American Indian Studies Winter courses: new offerings (environmental issues!) and familiar favorites

AIS has a fantastic list of course offerings scheduled for next quarter, and many still have space available. None of these courses have prerequisites–they are open to all students, and most satisfy Areas of Knowledge requirements.

AIS 202: Introduction to Contemporary Experience in Indian America
5 credits, I&S/DIV
Tu/Th 11:30 – 1:20
Instructor: Scott Pinkham
This course will cover issues of concern to today’s American Indian/Alaska Natives. Topics will include identification, demographics, government relations, treaty rights, and representation, as well as cultural and social issues contemporary American Indian/ Alaska Natives face. History and background on U.S.-Indian relations will be covered for reference. Lectures will be designed to provide for student interaction and comments, with one or more classes reserved for classroom debates on current topics.
Readings will come from contemporary narratives and literature, web sources and reports on American Indian/Alaska Native issues.
Flyer: http://depts.washington.edu/native/pdf/202.pdf

Note: AIS 202 is one of the introductory courses for the AIS major and minor. It’s a great introduction to
the department.

AIS 332: American Indian History II Since 1849
5 credits, I&S/DIV
MTWTh 10:30 – 11:20
Instructor: Sasha Harmon
History of American Indians in the United States from 1840 to the present.  Emphasis on relations between Indians and non-Indians, government policies, and Indian strategies for surviving and prospering as distinct peoples.
Flyer: http://depts.washington.edu/native/pdf/332.pdf

AIS 461: First Nations Government and Politics
5 credits, I&S
MW 1:30 – 3:20
Instructor: Charlotte Cote
Focuses on First Nations government and politics in Canada. Examines development of First Nations political governing structures with an introduction to the values, perspectives, concepts, and principles in Native political cultures. Explores federal Indian policy in context of First Nations strategies to become self-governing. Students can expect to develop a comprehensive understanding of the First Nations in Canada by examing their political and governing systems, and exploring the rise in First Nations political action and activism in their efforts to control their communities and their destinies.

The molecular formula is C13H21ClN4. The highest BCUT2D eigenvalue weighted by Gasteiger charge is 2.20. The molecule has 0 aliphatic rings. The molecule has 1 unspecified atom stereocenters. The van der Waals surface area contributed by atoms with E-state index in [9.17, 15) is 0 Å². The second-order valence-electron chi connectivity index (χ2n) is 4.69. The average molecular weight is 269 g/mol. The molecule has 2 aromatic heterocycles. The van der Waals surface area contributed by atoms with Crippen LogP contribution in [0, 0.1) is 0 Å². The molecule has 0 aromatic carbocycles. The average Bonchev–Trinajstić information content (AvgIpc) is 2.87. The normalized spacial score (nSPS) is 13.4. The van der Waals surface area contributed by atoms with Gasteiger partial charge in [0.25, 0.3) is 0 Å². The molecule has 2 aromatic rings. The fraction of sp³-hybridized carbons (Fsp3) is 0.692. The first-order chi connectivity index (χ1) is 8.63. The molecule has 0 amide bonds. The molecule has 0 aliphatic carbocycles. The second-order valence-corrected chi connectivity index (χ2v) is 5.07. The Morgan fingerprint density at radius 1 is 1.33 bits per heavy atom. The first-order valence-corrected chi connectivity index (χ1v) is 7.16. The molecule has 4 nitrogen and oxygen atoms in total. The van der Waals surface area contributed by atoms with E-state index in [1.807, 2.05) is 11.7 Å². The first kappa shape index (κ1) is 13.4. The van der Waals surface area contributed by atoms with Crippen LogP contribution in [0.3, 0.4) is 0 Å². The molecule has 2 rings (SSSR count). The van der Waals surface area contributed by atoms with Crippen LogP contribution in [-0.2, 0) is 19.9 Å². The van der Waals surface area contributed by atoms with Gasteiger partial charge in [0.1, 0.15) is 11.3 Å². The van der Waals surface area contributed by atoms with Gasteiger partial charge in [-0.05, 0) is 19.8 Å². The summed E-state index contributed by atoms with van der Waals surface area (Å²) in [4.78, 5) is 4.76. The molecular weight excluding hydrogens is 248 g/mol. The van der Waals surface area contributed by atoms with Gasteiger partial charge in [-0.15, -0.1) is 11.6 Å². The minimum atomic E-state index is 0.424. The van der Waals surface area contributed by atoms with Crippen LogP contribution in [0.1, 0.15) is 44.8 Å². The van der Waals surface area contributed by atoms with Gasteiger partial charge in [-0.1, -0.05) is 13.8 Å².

AIS 475A: Environmental Issues on Indigenous Homelands
5 credits, I&S
TuTh 3:30 – 5:20
Instructor: Clarita Lefthand-Begay
This class will consist of an interdisciplinary analysis of the environmental problems plaguing Indigenous communities in North America.  The overarching goals of this course will include an examination of the policies relevant to protecting communities from environmental pollutants occurring on the homelands of Indigenous peoples, the health implications of exposure to contaminated ecosystems, and case studies that illustrate strategies for how indigenous communities are working to address these issues.  It will also aim to build critical awareness about environmental problems and explore the intersection between pollutants, human health, ecosystem services and community action.  Students will be encouraged to work together to communicate environmental problems discussed in class.
Flyer: http://depts.washington.edu/native/pdf/475A.pdf

AIS 475B: Northwest Native Peoples and the Flora of the Pacific Northwest
5 credits, NW/I&S
TuTh 3:30 – 5:20
Instructor: Cynthia Updegrave
Using lectures, case studies,and field trips, the course focuses on native plants, and their ethnobotanical uses, in the context of developing familiarity with the ecosystems of the Pacific Northwest, Winter is traditionally the time for being in the longhouse, story, and the making and repair of important items in this region. In addition, the course will investigate how Native People have managed ecosystems for plant resources, and the profound disruption in indigenous management regimes post-settlement, including the health implications of the loss of indigenous food resources and the resulting loss of biodiversity for ecosystems. We will connect our learning to wǝɫǝbʔaltxʷ, (Intellectual House) on campus, the region’s annual
Tribal Canoe Journeys, and a canoe carving project to explore the many ways cultural renewal is contributing to well-being.
Flyer: http://depts.washington.edu/native/475.pdf

AIS 475C: Interrupting the Ongoing Psychological Colonization of Indigenous People
5 credits, I&S
MW 1:30 – 3:20
Instructor: Stephanie Fryberg
Description forthcoming

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